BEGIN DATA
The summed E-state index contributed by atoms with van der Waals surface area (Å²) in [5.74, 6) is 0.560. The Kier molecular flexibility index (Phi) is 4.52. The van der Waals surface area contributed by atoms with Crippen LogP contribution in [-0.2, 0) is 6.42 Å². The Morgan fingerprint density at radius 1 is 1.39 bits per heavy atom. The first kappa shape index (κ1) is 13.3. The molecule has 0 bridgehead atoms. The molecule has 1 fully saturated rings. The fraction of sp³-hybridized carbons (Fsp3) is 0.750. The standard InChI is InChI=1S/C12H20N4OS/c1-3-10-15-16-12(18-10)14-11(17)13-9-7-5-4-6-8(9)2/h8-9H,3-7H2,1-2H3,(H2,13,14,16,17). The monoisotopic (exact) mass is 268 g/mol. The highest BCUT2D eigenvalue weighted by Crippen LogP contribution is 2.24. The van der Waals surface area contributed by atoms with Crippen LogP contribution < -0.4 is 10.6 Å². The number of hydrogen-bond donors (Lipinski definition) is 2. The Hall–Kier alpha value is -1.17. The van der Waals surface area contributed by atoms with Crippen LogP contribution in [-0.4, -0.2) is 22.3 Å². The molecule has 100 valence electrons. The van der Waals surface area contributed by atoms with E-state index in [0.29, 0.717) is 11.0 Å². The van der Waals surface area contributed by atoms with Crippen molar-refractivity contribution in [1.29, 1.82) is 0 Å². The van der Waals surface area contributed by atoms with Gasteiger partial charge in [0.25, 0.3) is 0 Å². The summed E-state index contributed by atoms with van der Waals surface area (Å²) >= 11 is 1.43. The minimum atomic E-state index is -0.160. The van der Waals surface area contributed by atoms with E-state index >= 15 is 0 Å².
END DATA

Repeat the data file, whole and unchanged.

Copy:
The summed E-state index contributed by atoms with van der Waals surface area (Å²) in [5.74, 6) is 0.560. The Kier molecular flexibility index (Phi) is 4.52. The van der Waals surface area contributed by atoms with Crippen LogP contribution in [-0.2, 0) is 6.42 Å². The Morgan fingerprint density at radius 1 is 1.39 bits per heavy atom. The first kappa shape index (κ1) is 13.3. The molecule has 0 bridgehead atoms. The molecule has 1 fully saturated rings. The fraction of sp³-hybridized carbons (Fsp3) is 0.750. The standard InChI is InChI=1S/C12H20N4OS/c1-3-10-15-16-12(18-10)14-11(17)13-9-7-5-4-6-8(9)2/h8-9H,3-7H2,1-2H3,(H2,13,14,16,17). The monoisotopic (exact) mass is 268 g/mol. The highest BCUT2D eigenvalue weighted by Crippen LogP contribution is 2.24. The van der Waals surface area contributed by atoms with Crippen LogP contribution < -0.4 is 10.6 Å². The number of hydrogen-bond donors (Lipinski definition) is 2. The Hall–Kier alpha value is -1.17. The van der Waals surface area contributed by atoms with Crippen LogP contribution in [-0.4, -0.2) is 22.3 Å². The molecule has 100 valence electrons. The van der Waals surface area contributed by atoms with E-state index in [0.29, 0.717) is 11.0 Å². The van der Waals surface area contributed by atoms with Crippen molar-refractivity contribution in [1.29, 1.82) is 0 Å². The van der Waals surface area contributed by atoms with Gasteiger partial charge in [0.25, 0.3) is 0 Å². The summed E-state index contributed by atoms with van der Waals surface area (Å²) >= 11 is 1.43. The minimum atomic E-state index is -0.160. The van der Waals surface area contributed by atoms with E-state index >= 15 is 0 Å².